Monday Morning Thoughts: The System in the US Really Doesn’t Work

By David M. Greenwald
Executive Editors

I have heard over the years the assertion that while acknowledging the flaws in the US “justice” system, the commentator inevitably proclaims, ‘it’s the best in the world.’  While I am not prepared to argue here for another system – I will argue that this one is not very good and probably getting worse rather than better.

Critics of the system argue that the problems of the system are not due to some sort of design flaw, they are intentional features of the system.  I am less certain of that point, but will point out this – the US Constitution in the Sixth Amendment guarantees the rights of criminal defendants to have a jury trial.

But as Law Professor Carissa Byrne Hessicks argues in her recent book, “Punishment Without Trial,” over the last several decades the number of jury trials has dwindled.  Only about 2 to 3 percent of all cases now go to trial.

In fact, it is so bad, that I have our court watch program primarily focus on preliminary hearings because otherwise we miss most of the cases going through the court system.

As Hessick points out, “One recent study of the trial penalty found that people who went to trial received sentences that were on average three times longer than people who pleaded guilty.”

Even people who are factually innocent are pleading guilty to avoid long incarceration.  The National Registry of Exonerations has found that 18 percent of known exonerees pleaded guilty.

Thus we have a system that actually pressures innocent people to admit to crimes they did not commit.  How does it do that?  For one thing, it locks up a large percentage of people pre-trial.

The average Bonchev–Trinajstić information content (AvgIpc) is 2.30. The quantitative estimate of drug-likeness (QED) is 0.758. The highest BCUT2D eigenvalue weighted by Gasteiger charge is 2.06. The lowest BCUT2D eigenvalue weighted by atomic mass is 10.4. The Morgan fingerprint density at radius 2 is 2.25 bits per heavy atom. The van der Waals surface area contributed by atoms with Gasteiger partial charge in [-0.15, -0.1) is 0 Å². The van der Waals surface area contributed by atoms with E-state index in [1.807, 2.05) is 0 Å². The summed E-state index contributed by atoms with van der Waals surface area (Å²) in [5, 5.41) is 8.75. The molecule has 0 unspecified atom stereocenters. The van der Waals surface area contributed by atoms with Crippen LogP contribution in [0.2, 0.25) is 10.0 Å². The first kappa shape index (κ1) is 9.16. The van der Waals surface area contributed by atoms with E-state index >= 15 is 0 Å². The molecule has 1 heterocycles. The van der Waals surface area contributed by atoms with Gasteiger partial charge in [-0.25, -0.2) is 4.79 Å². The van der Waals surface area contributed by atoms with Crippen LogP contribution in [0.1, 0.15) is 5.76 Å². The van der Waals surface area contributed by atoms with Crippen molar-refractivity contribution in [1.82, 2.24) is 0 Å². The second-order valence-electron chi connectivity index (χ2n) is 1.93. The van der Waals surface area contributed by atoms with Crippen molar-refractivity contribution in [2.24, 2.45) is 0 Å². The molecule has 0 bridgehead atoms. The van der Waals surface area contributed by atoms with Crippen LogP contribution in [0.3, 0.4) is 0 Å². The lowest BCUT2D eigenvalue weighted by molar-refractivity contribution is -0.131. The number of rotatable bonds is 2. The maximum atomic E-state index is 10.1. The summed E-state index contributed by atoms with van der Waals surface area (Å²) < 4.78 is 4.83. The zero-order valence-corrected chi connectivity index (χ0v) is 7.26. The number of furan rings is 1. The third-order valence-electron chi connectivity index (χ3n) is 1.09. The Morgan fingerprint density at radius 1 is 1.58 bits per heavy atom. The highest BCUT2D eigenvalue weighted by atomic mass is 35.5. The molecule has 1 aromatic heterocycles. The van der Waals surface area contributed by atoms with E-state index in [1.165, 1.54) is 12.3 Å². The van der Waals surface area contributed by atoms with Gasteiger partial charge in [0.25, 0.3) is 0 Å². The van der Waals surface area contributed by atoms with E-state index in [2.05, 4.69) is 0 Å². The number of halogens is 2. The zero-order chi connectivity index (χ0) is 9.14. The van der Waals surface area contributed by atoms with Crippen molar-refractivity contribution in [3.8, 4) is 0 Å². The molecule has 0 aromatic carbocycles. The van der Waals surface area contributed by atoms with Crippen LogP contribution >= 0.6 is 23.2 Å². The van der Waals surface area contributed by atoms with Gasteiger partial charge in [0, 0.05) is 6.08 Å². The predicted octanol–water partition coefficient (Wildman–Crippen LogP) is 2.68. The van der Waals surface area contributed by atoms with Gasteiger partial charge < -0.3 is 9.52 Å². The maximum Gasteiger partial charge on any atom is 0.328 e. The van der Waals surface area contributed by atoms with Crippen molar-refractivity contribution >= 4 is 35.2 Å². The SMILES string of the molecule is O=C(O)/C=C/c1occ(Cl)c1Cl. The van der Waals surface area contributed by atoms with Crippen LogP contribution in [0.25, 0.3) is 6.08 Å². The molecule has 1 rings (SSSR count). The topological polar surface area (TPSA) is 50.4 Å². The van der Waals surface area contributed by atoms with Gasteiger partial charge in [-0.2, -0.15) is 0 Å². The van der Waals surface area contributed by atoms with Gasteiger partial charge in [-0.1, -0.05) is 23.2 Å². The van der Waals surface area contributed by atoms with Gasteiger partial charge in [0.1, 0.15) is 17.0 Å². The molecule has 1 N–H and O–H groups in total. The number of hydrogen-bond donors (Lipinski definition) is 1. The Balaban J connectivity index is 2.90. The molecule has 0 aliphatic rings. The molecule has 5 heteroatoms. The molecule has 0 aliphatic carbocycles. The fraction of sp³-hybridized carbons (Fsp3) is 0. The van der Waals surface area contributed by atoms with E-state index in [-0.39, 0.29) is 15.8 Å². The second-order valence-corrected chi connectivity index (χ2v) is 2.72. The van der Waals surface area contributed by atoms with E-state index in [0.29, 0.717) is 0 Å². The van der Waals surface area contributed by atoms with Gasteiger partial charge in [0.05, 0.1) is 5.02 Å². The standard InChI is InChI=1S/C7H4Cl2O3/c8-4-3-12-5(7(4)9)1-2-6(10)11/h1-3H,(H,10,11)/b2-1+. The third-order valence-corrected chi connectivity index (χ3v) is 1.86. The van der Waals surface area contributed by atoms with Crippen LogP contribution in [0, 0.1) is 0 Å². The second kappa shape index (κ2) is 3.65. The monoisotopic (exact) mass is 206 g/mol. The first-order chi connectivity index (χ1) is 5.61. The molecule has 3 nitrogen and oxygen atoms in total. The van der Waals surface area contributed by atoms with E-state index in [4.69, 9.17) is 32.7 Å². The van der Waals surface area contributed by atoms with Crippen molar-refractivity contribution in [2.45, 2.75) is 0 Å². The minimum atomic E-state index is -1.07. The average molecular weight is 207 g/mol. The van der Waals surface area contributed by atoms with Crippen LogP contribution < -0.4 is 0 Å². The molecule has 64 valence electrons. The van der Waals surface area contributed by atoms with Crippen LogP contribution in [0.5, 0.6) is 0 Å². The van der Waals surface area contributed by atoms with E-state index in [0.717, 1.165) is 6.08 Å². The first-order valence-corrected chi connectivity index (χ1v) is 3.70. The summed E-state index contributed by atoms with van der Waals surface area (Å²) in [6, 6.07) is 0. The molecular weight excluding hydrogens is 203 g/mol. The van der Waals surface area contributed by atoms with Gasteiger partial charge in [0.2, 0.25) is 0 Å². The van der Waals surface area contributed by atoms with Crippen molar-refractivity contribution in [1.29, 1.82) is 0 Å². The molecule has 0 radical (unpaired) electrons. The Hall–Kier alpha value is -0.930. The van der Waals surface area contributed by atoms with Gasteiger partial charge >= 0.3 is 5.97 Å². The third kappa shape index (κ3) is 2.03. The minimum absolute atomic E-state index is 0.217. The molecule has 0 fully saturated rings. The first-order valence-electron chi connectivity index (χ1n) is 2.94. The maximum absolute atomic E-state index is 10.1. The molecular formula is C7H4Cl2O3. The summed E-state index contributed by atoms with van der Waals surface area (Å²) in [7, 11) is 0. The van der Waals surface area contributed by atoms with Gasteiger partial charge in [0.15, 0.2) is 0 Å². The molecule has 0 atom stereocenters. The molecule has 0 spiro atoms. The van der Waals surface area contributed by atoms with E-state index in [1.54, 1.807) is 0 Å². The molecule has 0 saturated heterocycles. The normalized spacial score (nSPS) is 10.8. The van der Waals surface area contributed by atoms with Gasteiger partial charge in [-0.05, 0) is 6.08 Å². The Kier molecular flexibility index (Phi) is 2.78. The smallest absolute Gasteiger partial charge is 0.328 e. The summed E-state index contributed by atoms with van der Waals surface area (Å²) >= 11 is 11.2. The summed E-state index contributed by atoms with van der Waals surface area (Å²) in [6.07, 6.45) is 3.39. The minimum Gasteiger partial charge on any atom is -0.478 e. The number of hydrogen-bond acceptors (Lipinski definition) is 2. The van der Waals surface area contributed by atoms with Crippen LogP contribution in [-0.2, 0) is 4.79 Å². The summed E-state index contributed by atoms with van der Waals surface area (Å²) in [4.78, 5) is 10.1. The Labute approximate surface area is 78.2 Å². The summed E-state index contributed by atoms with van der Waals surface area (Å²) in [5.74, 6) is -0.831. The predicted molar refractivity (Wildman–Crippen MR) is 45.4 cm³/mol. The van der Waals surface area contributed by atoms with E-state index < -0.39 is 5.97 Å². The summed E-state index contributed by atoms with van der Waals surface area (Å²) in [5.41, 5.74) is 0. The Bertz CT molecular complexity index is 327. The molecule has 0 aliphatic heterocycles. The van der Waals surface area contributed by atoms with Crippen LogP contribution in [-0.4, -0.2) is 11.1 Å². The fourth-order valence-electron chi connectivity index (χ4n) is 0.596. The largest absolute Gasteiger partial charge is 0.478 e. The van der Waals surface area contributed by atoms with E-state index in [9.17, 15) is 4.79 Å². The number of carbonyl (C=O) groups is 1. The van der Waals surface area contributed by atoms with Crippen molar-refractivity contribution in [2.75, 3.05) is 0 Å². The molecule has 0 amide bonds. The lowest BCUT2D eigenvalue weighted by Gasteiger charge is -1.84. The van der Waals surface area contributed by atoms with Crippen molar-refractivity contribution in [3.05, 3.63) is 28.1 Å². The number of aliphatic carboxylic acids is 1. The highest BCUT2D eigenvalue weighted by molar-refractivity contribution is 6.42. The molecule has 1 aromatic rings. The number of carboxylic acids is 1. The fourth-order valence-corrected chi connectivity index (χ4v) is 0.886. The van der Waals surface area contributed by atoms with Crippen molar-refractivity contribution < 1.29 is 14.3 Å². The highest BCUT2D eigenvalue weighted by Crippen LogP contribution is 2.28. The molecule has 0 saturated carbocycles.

As Hessick points out, “When innocent people are in jail, they are desperate to get out.  But there is very little that they can do.  They can try to convince prosecutors that they should drop the charges against them, negotiate plea deals, or just wait for their trials.”

The problem with waiting for a trial – is first you are incarcerated waiting for that trial which can take a year or two by itself, whereas with a plea agreement you might be able to get out much quicker.

The second problem with waiting for a trial is that there is no guarantee that a jury will get it right.  You may get an offer of a year or two or maybe even probation if you cop a plea, but if you are convicted, it might be a 20 year sentence.

Even if you are innocent, do you want to wait a year or two for your trial, and then role the dice as to whether a jury agrees that you are innocent and potentially lose big by getting a 20 year sentence?

The big problem here is implicit – the system gets it wrong a fair amount of time.

I need to break this point down and make sure I am clear here – do I think most people who are convicted of crimes are innocent?  No.  The vast majority are guilty of the crimes they were convicted of.

Now do I think they get charged appropriately and sentenced to an appropriate length of time?  Often not, but that’s a somewhat different question.

We don’t actually know how often the system gets it wrong, but we do know a little about wrongful convictions now thanks to DNA and the Innocence Project.

We know for example that of the people sentenced to die in the US about four percent have been exonerated due to being factually innocent.